If you’ve ever been prescribed antibiotics to fight the flu, you’ve experienced first-hand how difficult it is for doctors to distinguish between bacterial infections and viral infections (the flu is the latter). Oftentimes, doctors will prescribe antibiotics just in case it’s a bacterial infection so the patient will recover sooner. Early administration of antibiotics can halt bacterial infections before they spiral out of control, but the practice has led to the overuse of our most precious drugs.
Fortunately, a team of researchers announced yesterday that they may have solved this problem in the form of a blood test. It works by detecting the proteins produced by a patient’s own body in response to infection to quickly determine whether they have been sickened by a bacterial strain or a virus. It returns a result within minutes rather than the hours or days required with typical clinical tests.
Today’s tests aren’t just slow, they also require that the infectious agent has multiplied enough inside the patient’s body that the levels are high enough to be detected, and can misidentify the root cause when a person has concurrent infections. To overcome these hurdles, scientists from Israeli biotech company MeMed looked to the patient’s own body to see which molecules the immune system produces when fighting off different kinds of infections.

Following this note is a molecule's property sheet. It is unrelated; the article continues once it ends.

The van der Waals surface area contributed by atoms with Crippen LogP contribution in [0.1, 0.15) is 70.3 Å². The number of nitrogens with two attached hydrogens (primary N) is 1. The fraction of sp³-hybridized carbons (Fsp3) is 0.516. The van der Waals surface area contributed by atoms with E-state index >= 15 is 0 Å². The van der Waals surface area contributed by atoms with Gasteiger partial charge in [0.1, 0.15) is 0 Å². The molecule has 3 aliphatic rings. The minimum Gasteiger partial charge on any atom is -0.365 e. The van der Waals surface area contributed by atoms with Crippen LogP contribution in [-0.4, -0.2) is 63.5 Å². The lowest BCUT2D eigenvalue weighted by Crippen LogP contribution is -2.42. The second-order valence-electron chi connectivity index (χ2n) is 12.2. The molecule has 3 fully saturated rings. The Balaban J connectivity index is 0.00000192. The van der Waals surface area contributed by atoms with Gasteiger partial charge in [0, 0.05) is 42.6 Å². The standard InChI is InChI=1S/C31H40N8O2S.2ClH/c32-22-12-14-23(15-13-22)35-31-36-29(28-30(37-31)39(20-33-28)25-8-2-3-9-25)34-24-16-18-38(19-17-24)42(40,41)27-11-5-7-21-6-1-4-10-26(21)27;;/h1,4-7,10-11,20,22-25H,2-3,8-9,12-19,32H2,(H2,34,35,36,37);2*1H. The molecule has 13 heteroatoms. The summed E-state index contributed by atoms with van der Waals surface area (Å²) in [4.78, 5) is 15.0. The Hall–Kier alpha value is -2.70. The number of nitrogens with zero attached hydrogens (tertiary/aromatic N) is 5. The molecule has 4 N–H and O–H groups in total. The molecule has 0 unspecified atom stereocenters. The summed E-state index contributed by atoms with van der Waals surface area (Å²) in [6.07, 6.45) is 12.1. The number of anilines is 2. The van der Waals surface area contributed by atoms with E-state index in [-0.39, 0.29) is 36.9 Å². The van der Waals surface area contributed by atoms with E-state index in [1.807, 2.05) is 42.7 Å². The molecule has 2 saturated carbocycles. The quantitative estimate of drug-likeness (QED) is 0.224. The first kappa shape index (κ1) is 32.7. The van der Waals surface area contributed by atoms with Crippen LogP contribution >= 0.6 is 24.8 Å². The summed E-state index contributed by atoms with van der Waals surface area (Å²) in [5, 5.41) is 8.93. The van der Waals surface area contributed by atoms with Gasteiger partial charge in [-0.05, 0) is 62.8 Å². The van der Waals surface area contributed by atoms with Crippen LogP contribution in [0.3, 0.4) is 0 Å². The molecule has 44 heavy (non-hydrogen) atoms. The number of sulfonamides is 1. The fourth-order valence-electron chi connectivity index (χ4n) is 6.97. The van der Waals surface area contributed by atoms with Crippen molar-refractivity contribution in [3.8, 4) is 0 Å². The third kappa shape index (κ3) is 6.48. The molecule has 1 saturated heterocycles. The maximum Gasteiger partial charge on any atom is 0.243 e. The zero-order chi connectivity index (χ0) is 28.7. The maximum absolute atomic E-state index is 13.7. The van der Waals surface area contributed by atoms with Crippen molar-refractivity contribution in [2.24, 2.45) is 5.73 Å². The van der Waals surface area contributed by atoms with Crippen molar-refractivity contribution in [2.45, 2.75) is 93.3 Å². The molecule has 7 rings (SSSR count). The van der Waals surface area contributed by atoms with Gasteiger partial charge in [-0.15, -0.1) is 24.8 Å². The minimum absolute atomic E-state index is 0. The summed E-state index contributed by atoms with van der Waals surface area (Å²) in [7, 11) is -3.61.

The test performed well, properly identifying the type of infection most of the time. The researchers even report that it is more accurate than typical clinical diagnostics. Here’s Smitha Mundasad, reporting for BBC News on the new test:
It relies on the fact that bacteria and viruses can trigger different protein pathways once they infect the body.
A novel one, called TRAIL, was particularly high in viral infections and depleted during bacterial ones. They combined this with two other proteins – one is already used in routine practice.
The rapid test could slow the rampant spread of antibiotic resistance in bacteria. Inappropriately prescribing antibiotics to to combat a virus like the flu or using too low of a dose of antibiotics encourages bacteria to evolve traits that protect them from commonly used drugs.
Antibiotic misuse is not a small problem. The CDC estimates that nearly half of all antibiotics should never have been prescribed in the first place, and antibiotic resistant bacteria infect around 2 million people each year in the United States, killing over 23,000 of those infected.
Virus expert Jonathan Ball from the University of Nottingham is cautiously optimistic, telling the BBC’s Mundasad that while MeMed’s new test might reduce inappropriate antibiotic use, “It will be important to see how it performs in the long term.”